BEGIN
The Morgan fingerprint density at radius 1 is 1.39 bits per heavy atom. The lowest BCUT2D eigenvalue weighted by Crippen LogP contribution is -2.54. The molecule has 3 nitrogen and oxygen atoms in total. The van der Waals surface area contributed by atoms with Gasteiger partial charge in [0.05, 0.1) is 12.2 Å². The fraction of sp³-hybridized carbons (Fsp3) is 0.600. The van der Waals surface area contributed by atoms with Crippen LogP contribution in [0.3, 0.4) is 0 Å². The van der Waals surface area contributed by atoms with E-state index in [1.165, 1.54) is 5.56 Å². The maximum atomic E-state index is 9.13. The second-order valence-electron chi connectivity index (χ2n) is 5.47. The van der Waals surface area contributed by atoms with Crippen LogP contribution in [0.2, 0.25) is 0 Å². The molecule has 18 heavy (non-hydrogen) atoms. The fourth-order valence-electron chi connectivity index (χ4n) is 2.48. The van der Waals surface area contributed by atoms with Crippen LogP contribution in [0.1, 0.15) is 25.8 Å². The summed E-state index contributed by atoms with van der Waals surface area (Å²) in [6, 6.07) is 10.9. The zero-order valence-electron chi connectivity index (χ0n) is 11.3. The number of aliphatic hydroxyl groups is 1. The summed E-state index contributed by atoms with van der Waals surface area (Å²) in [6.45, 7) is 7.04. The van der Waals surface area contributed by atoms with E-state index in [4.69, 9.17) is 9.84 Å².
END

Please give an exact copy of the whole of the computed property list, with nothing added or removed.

The Morgan fingerprint density at radius 1 is 1.39 bits per heavy atom. The lowest BCUT2D eigenvalue weighted by Crippen LogP contribution is -2.54. The molecule has 3 nitrogen and oxygen atoms in total. The van der Waals surface area contributed by atoms with Gasteiger partial charge in [0.05, 0.1) is 12.2 Å². The fraction of sp³-hybridized carbons (Fsp3) is 0.600. The van der Waals surface area contributed by atoms with Crippen LogP contribution in [0.3, 0.4) is 0 Å². The van der Waals surface area contributed by atoms with E-state index in [1.165, 1.54) is 5.56 Å². The maximum atomic E-state index is 9.13. The second-order valence-electron chi connectivity index (χ2n) is 5.47. The van der Waals surface area contributed by atoms with Crippen LogP contribution in [0.2, 0.25) is 0 Å². The molecule has 18 heavy (non-hydrogen) atoms. The fourth-order valence-electron chi connectivity index (χ4n) is 2.48. The van der Waals surface area contributed by atoms with Crippen LogP contribution in [0.1, 0.15) is 25.8 Å². The summed E-state index contributed by atoms with van der Waals surface area (Å²) in [6, 6.07) is 10.9. The zero-order valence-electron chi connectivity index (χ0n) is 11.3. The number of aliphatic hydroxyl groups is 1. The summed E-state index contributed by atoms with van der Waals surface area (Å²) in [6.45, 7) is 7.04. The van der Waals surface area contributed by atoms with E-state index in [4.69, 9.17) is 9.84 Å².